The Buffalo Sabres (a.k.a. the NHL’s worst team) announced major changes today. Longtime general manager Darcy Regier has been fired, as has head coach Ron Rolston. Hired are Pat LaFontaine as president of hockey operations, a newly created position, and Ted Nolan as interim head coach.
Both LaFontaine and Nolan have ties to the Sabres and have worked together in the past. The former starred for the club from 1991 to 1997; the latter coached the team for two seasons, from 1995-97. (Click here for more on that.)
Sabres owner Terry Pegula announced the changes at a press conference.
“Why now? I guess I just decided it was the time,” he said, per NHL.com. “Sometimes you get to the point where a change is needed.”
LaFontaine said he’ll be “actively searching for the next general manager” and already has a short list of candidates.
“I don’t have the experience right now in the general manager’s job,” he said. “But I know people and I know people out there who know how to do the job. I think putting together the right people to build that team and working together, that’s my strength. … I think my strengths are people and making sure everyone’s on board and doing their job. I told [Pegula], I said I could probably grow into that [GM] position but right now I think I could best serve you by building the hockey operations side of things.”
Nolan said the goal is to change the culture of the struggling team. He also confirmed that assistant coaches Teppo Numminen, Joe Sacco, Jerry Forton will remain on the staff.
The Sabres are 4-15-1 after 20 games and sit 30th in the NHL standings. Last February, they fired longtime head coach Lindy Ruff after a 6-10-1 start, replacing him with Rolston.
PHT’s Morning Skate takes a look around the world of hockey to see what’s happening and what we’ll be talking about around the NHL world and beyond.
A woman in a wedding dress was caught eating a burger during Saturday’s game between the Stars and Wild. (Above)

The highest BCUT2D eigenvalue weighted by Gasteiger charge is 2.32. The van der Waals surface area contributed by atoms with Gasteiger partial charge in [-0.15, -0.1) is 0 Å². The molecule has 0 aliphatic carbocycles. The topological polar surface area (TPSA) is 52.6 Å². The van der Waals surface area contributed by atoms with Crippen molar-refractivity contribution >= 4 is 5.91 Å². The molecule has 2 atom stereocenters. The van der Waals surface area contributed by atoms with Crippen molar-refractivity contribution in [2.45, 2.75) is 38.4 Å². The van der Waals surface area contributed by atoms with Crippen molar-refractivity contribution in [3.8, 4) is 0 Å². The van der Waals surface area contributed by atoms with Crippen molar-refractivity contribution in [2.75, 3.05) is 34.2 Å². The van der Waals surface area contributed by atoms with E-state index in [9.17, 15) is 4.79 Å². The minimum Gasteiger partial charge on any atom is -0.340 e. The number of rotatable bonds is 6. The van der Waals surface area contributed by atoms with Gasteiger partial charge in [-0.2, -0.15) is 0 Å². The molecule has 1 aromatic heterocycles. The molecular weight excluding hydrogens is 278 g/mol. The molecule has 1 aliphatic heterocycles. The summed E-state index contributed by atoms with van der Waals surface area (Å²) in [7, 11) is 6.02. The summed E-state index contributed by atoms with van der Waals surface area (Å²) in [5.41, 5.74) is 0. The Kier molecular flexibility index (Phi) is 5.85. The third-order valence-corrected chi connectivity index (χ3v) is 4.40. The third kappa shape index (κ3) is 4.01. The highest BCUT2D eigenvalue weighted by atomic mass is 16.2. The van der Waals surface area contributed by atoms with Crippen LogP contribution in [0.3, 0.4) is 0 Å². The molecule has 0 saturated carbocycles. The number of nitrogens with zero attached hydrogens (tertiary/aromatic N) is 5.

Team Europe has a number of quality goaltending options to chose from ahead of next fall’s World Cup of Hockey. (NHL.com)
Watch as some players on Nashville’s roster try to guess the lyrics to different country songs:
Former goaltender Eddie Johnston sits down for a Q & A with ESPN.com’s Shelly Anderson. (ESPN)
Canadiens forward Brendan Gallagher got into a “Twitter war” with former NHLer Jim Kyte. (Puck Daddy)
Oilers defenseman Andrew Ference made a generous donation to a Syrian refugee fund. (Huffington Post)
We’re now over two days removed from last Friday’s tilt between the Bruins and the Rangers, but the coaches from both teams seem unwilling to move on.
Moments after that game, Claude Julien claimed that Henrik Lundqvist did some “acting” on the ice to sell a goalie interference call on Brad Marchand.
On Saturday, Alain Vigneault fired back by saying that Julien needed to get his eyesight checked. Vigneault also compared Aaron Rome’s hit on Nathan Horton in the 2011 Stanley Cup final to Matt Beleskey’s hit on Derek Stepan in Friday’s game.
Now it was Julien’s turn to address the “issue” at hand.
Julien clarified his original comment about Lundqvist and he also tackled some of Vigneault’s comments.
“I think it’s pretty obvious what I said . . . I thought Lundqvist sold it,” said Julien. “Not for a second did I ever question Henrik Lundqvist as a person, or a goaltender or any of that. We all know how good he is as a goaltender, and I know he’s a good person. I’ve met him at the All-Star games and all that stuff.
Julien on his eyesight: “As far as my eyes, I’m not the one that compared Beleskey’s hit to Aaron Rome’s [hit]. We’ll just leave it at that.”
It’s time for both sides to move on.
It was a scary sight.
Carlo Colaiacovo fell to his hands and knees after taking a cross-check to the throat from Predators forward Viktor Arvidsson (above).
Arvidsson received a five-minute major and a game misconduct, while Colaiacovo suffered a dented trachea on the play.
After the game, both Dan Bylsma and Peter Laviolette agreed that there was no malicious intent on Arvidsson’s part.
“I don’t think there was intent there to maliciously cross-check,” Bylsma said. “They kind of lose the puck, turn and his stick is right at that level and delivers a blow. When you look at it, it’s a pretty stiff cross-check to Carlo’s neck.”
“It was tough for Arvidsson,” said Laviolette. “I don’t think he had any bad intentions. He just ran into somebody and the stick got caught a little bit high, but just a tough turn of events.”
The Sabres defenseman left the game and was treated at a nearby hospital, but there is some good news to report.
According to the Buffalo News, Colaiacovo was released from hospital and he was able to travel to Detroit with his teammates.
It’s unclear how long he’ll be out.
There’s been a lot of movement between Montreal and Saint John’s lately and that continued on Sunday.
This time, it’s forward Daniel Carr who’ll be getting a stint with the big club.
Carr has no prior NHL experience.
The 24-year-old spent four years at Union College before joining the Canadiens organization as an undrafted free agent.
In his first season as a pro, Carr scored 24 goals (led the team) and 39 points in 76 AHL games with the Hamilton Bulldogs in 2014-15.
This year, Carr has seven goals and 15 points in 20 games.
Montreal is without forwards Torrey Mitchell, Brendan Gallagher and Alexander Semin.